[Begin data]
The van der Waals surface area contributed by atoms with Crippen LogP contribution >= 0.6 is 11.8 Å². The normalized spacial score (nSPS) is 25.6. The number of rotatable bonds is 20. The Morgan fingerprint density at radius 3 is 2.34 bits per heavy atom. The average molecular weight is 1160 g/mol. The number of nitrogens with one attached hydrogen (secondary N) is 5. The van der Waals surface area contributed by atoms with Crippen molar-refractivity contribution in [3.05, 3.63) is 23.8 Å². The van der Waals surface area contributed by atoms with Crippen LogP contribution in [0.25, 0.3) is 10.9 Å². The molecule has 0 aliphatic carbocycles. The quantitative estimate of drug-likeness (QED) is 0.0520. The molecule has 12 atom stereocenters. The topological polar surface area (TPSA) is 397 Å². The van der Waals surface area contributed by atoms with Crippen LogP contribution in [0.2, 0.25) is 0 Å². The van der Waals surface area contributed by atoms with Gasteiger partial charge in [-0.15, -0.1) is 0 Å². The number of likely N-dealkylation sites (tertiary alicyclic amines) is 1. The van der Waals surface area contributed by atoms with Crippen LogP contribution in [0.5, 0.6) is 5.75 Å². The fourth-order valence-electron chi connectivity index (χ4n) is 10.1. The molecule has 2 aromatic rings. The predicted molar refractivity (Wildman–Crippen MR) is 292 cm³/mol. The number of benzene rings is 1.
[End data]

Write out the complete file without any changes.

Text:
The van der Waals surface area contributed by atoms with Crippen LogP contribution >= 0.6 is 11.8 Å². The normalized spacial score (nSPS) is 25.6. The number of rotatable bonds is 20. The Morgan fingerprint density at radius 3 is 2.34 bits per heavy atom. The average molecular weight is 1160 g/mol. The number of nitrogens with one attached hydrogen (secondary N) is 5. The van der Waals surface area contributed by atoms with Crippen molar-refractivity contribution in [3.05, 3.63) is 23.8 Å². The van der Waals surface area contributed by atoms with Crippen LogP contribution in [0.25, 0.3) is 10.9 Å². The molecule has 0 aliphatic carbocycles. The quantitative estimate of drug-likeness (QED) is 0.0520. The molecule has 12 atom stereocenters. The topological polar surface area (TPSA) is 397 Å². The van der Waals surface area contributed by atoms with Crippen LogP contribution in [0.2, 0.25) is 0 Å². The van der Waals surface area contributed by atoms with Gasteiger partial charge in [-0.15, -0.1) is 0 Å². The number of likely N-dealkylation sites (tertiary alicyclic amines) is 1. The van der Waals surface area contributed by atoms with Crippen LogP contribution in [0.5, 0.6) is 5.75 Å². The fourth-order valence-electron chi connectivity index (χ4n) is 10.1. The molecule has 2 aromatic rings. The predicted molar refractivity (Wildman–Crippen MR) is 292 cm³/mol. The number of benzene rings is 1.